by Staff Writers
Vienna (AFP) Nov 24, 2010
A mysterious halt in Iran's uranium enrichment activities earlier this month, as revealed in a new report by the UN atomic watchdog, may have been due to a cyber attack, experts suggested Wednesday.
But the enrichment programme is vulnerable to wider technical problems -- particularly since it uses outdated technology -- as well as international sanctions, the experts argued.
A restricted report by the International Atomic Energy Agency, a copy of which was obtained by AFP, says no uranium-enriching centrifuges at Iran's enrichment facility in Natanz were being fed with nuclear material on at least one day this month.
Centrifuges are finely calibrated cylindrical devices that spin at supersonic speed to separate out an isotope of uranium used to make nuclear fuel or, if refined to a much higher degree, for the fissile material for an atomic bomb.
"On November 16, no cascades were being fed with UF6" or uranium hexafluoride, the nine-page report revealed, without offering any explanation as to a possible cause of the outage.
Uranium hexafluoride, a toxic gas, is the particular form of uranium used in the enrichment process.
Most of the machines at Natanz are used to produce low-enriched uranium or LEU, which is used to make nuclear fuel.
A much smaller pilot plant where earlier this year Iran began enriching uranium to 20 percent purity -- ostensibly to produce radioisotopes for medical purposes -- was not affected.
The IAEA's inspectors were not yet able to determine exactly how long the halt lasted: a few hours on November 16, an entire day or even longer.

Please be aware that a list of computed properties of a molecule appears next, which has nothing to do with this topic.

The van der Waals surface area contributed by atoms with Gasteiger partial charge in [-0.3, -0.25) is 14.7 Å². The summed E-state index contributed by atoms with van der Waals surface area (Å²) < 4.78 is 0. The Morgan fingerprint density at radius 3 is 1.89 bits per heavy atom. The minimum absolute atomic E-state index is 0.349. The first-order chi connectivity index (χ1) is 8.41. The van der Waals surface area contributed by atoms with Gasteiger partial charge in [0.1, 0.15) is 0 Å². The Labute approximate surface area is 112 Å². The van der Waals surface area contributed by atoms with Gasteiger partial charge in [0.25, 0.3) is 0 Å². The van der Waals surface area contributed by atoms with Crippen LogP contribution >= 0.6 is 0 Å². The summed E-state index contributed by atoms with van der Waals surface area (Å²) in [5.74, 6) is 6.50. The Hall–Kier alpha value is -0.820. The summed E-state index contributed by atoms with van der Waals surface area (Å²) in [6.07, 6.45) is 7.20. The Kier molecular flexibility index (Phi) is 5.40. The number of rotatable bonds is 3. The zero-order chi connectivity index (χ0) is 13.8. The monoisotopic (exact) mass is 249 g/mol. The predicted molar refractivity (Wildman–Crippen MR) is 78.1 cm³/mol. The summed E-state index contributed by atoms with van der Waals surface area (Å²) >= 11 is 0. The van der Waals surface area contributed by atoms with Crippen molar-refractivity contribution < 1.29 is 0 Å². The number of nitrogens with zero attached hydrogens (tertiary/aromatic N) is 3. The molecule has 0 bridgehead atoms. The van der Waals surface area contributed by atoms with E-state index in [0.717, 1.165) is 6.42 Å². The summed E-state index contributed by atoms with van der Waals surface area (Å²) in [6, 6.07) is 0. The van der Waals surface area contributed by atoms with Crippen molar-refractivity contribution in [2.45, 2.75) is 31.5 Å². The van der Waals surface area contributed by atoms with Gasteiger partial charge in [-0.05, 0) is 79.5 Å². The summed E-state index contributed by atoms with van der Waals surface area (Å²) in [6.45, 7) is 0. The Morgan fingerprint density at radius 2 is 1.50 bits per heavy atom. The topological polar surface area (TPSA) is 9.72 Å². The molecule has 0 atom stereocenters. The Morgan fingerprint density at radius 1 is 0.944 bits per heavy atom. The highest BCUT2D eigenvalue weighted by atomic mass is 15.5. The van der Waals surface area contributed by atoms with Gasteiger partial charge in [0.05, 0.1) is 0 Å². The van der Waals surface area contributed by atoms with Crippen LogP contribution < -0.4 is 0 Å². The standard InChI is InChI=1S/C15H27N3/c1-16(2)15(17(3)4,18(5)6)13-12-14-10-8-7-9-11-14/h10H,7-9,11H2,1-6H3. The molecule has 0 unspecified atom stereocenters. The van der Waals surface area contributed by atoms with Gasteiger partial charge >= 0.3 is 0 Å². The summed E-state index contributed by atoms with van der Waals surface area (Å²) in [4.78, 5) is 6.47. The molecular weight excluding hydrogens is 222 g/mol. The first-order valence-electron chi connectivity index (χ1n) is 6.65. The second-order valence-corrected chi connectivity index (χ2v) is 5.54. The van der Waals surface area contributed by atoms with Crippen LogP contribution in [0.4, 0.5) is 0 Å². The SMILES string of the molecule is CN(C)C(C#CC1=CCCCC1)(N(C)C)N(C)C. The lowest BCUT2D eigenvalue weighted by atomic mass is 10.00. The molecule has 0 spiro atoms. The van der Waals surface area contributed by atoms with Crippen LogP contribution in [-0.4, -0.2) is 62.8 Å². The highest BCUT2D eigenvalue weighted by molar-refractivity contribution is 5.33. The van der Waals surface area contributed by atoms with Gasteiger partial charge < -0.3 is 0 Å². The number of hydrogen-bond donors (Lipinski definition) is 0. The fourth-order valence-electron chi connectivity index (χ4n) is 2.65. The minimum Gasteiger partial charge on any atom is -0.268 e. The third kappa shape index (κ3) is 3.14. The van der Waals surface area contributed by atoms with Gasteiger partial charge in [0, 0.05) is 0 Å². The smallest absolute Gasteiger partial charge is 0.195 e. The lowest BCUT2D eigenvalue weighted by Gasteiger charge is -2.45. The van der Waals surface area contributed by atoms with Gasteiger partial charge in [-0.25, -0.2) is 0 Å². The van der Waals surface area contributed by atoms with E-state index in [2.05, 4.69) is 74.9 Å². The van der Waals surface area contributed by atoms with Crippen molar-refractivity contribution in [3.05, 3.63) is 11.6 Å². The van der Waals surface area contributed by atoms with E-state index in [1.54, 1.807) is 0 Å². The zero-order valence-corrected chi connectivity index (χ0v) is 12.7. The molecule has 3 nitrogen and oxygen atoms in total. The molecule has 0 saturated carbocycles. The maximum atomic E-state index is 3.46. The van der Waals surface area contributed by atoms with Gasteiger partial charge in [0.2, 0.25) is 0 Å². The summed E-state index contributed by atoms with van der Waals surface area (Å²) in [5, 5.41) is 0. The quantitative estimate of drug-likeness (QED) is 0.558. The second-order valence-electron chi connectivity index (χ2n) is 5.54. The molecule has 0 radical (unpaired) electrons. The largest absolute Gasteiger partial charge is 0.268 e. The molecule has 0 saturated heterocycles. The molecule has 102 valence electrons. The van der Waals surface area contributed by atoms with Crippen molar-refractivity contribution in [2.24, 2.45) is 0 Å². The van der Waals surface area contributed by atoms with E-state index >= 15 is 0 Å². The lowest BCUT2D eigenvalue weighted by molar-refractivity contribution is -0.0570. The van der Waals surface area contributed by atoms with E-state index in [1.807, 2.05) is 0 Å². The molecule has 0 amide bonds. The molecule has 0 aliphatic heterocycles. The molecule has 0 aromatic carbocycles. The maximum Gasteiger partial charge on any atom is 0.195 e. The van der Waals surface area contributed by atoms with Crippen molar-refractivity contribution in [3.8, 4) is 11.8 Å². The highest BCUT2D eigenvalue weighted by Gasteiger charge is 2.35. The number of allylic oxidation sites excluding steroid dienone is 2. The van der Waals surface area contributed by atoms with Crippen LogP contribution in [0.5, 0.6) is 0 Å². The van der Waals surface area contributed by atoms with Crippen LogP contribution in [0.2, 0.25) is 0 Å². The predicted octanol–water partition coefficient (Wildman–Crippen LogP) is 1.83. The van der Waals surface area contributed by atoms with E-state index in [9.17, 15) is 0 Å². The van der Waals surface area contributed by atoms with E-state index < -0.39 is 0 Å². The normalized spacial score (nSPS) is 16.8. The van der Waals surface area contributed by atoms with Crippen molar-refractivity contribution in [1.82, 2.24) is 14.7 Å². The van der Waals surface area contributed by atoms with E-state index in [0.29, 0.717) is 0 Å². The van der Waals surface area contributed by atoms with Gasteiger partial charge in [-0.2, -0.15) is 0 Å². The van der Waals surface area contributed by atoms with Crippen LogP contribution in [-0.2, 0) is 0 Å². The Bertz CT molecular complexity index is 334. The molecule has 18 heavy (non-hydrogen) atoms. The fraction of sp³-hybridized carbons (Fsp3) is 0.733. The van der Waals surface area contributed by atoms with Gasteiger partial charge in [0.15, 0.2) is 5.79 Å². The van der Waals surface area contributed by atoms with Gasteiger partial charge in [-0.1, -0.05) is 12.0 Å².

The inspectors have not been back since, but Iranian authorities informed them that on November 22 nuclear material was being fed back into the centrifuges.
Iran quickly ruled out a possible cyber attack and denied that the enrichment work was experiencing technical problems.
But experts see as "feasible" the theory that the stoppage was caused by a computer worm called Stuxnet that has infiltrated Iran's nuclear facilities recently.
Israel is suspected of designing Stuxnet to sabotage its arch foe's nuclear programme, which the West believes is simply a cover to build an atomic bomb, though Iran denies it.
"It's certainly feasible, because of the kind of technical problems it can cause in the control systems for centrifuges," said Mark Hibbs, senior associate at the Carnegie Endowment for International Peace.
"Centrifuges are very sensitive machines and if you disrupt one of them, you can cause a large number of others to crash."
Analysts say Iran's enrichment equipment is even more vulnerable to a possible cyber attack because it is intrinsically flawed.
Most of the centrifuges, labelled as P-1 or IR-1, are based on a model dating back to the 1970s that is extremely prone to breakage.
"It's very likely that the halt was in connection with efforts to overcome chronic technical problems," said Mark Fitzpatrick of the International Institute for Stragegic Studies.
"The Stuxnet malware appears to have contributed to these problems, but the P-1 centrifuges have intrinsic problems anyway."
Hibbs at Carnegie suggested Iran could soon abandon the P-1 or IR-1 centrifuge in favour of more advanced and more reliable models.
According to the IAEA report, there are 8,426 IR-1 centrifuges currently installed at Natanz -- down from 8,856 at the end of August -- with only just over half of those, or 4,816, being fed with nuclear material.
Significantly, Iran told the IAEA it intends to reduce by a third the number of IR-1 machines at its second enrichment site at Fordow, near Qom, the existence of which Tehran only declared after it was discovered by western intelligence services.
David Albright of the Institute for Science and International Security saw that as a sign Iran had decided to downgrade the role of Fordow as an enrichment plant.
But Hibbs said: "We may be seeing the silent termination of the IR-1 problem" and a switch to more advanced models.
The challenge for the West was "to stop Iran's nuclear programme in its tracks or at least slow it down significantly, because Iran will find it difficult to procure the materials such as maraging steel and carbon-fibre needed" in the face of international sanctions, he added.
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